Lais: We had to be very safety-conscious up there. We’re talking -30, -40, -50 degrees Fahrenheit up at those altitudes, and every little thing matters. You pull somebody’s glove off, somebody’s goggles aren’t in the proper place, you can get frostbite or lose a finger or hand.

Daugherty: There’s a low margin for error. You have about two seconds of useful consciousness if your oxygen were to get ripped off at those altitudes. Also, the speed—we were going almost 190 miles per hour, and any small movement is exacerbated quite a bit, so trying to get everybody to link up at that speed and altitude was kind of a feat in itself.

Did you have a normal break-off?

Daugherty: We broke off at 6,000 feet, and at 5,000 we were waving off. We got pins cleared by four. And from what I understand, everyone stood up the landing. Here’s a funny story that nobody else really knows, except the team: I came down to land, and I actually landed right next to a World War II UXO [unexploded ordnance]. Can you imagine if I had survived this world record job to land and get blown up? And believe it or not, we had an EOD [explosive ordnance disposal] guy as part of our recovery team. I actually brought the tail fin of the bomb home and I have it sitting on my desk.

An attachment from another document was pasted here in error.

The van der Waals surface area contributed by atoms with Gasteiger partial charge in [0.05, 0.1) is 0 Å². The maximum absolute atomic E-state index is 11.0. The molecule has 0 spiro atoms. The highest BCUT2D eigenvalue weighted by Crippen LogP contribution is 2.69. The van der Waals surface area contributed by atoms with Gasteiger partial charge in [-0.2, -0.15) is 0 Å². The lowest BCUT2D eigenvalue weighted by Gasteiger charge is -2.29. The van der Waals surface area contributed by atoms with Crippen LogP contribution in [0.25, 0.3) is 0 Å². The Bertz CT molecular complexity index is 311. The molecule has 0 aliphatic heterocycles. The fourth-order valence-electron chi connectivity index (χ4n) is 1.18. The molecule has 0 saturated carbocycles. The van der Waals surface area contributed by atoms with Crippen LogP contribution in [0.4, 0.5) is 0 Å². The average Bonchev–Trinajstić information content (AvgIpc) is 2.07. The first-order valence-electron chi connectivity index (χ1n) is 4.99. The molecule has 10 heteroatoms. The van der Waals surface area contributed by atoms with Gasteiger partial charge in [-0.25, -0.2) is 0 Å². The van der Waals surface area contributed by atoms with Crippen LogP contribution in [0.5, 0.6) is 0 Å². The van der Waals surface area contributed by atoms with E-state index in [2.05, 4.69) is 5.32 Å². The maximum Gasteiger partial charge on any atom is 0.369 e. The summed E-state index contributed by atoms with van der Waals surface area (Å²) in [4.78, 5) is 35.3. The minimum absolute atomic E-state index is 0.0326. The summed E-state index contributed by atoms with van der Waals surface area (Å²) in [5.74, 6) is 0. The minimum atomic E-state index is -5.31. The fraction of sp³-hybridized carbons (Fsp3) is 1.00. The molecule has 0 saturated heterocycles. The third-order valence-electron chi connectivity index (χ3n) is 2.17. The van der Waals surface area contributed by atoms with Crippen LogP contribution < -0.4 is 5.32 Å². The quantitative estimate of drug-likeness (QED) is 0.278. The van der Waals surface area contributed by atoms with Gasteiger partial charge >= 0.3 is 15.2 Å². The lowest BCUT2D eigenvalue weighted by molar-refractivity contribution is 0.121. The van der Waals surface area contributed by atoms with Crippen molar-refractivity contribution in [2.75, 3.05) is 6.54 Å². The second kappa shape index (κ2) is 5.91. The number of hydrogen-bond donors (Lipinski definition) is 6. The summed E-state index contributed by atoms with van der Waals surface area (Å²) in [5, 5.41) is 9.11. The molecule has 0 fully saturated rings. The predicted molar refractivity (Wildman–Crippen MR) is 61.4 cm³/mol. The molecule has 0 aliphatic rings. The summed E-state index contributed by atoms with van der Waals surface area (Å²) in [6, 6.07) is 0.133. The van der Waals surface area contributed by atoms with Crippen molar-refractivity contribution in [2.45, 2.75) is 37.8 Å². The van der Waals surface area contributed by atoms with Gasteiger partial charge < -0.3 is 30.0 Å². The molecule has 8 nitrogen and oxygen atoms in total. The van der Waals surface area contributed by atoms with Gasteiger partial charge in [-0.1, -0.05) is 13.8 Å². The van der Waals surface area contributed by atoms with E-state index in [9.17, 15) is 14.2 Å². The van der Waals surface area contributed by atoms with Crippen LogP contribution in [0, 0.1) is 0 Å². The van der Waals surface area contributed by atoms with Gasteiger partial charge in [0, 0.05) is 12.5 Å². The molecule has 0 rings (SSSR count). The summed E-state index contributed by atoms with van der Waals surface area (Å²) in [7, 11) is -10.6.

What makes this jump stand out from others like it?

Daugherty: You know, there’s some people who have probably 10,000 or 20,000 jumps who say, “Yeah, I could do that if you gave me some oxygen.” They probably could. But I can tell you that our goal wasn’t to wow all those people. Our goal was to wow regular people and get them interested in Special Operations Warrior Foundation and to give back to that community.

Photo by Alex Nicks.

Can you tell us more about SOWF?

Daugherty: It’s very personal to us. I’m wearing a wristband right now of a teammate who was killed on a helicopter that went down in 2018. I was supposed to be on the deployment; I came off two weeks beforehand, and the person who replaced me was killed. His name was Bill Posch, and has children the same age as my kids. The foundation really does a good job taking care of the children. For example, the guy who took almost all the photos that you see on the website for this project—Jacob Centeno of Poor Bear Stories—his dad was a Navy SEAL who was killed in Afghanistan on the Marcus Luttrell mission. He was a recipient of a SOWF grant; they took him through school, mentored him and got him through production school and bought all his equipment to make sure he was successful, and now he’s actually the one taking our photos. So if you ask us what we really care about, it’s making sure our legacy lives on and our children are taken care of if something happens to us overseas.

Connor: They’ve been around for 40 years, and they have really good, measurable impacts. It’s targeted close to the heart of all of my teammates. SOWF supports the families and specifically the kids of special operators who have made the ultimate sacrifice. It’s been transformative for these kids. They’ve been able to help some 1,500 families over that 40-year period of time and they have the ability to help more, but they need more funding.

To learn more about and donate to Special Operations Warrior Foundation, visit specialops.org.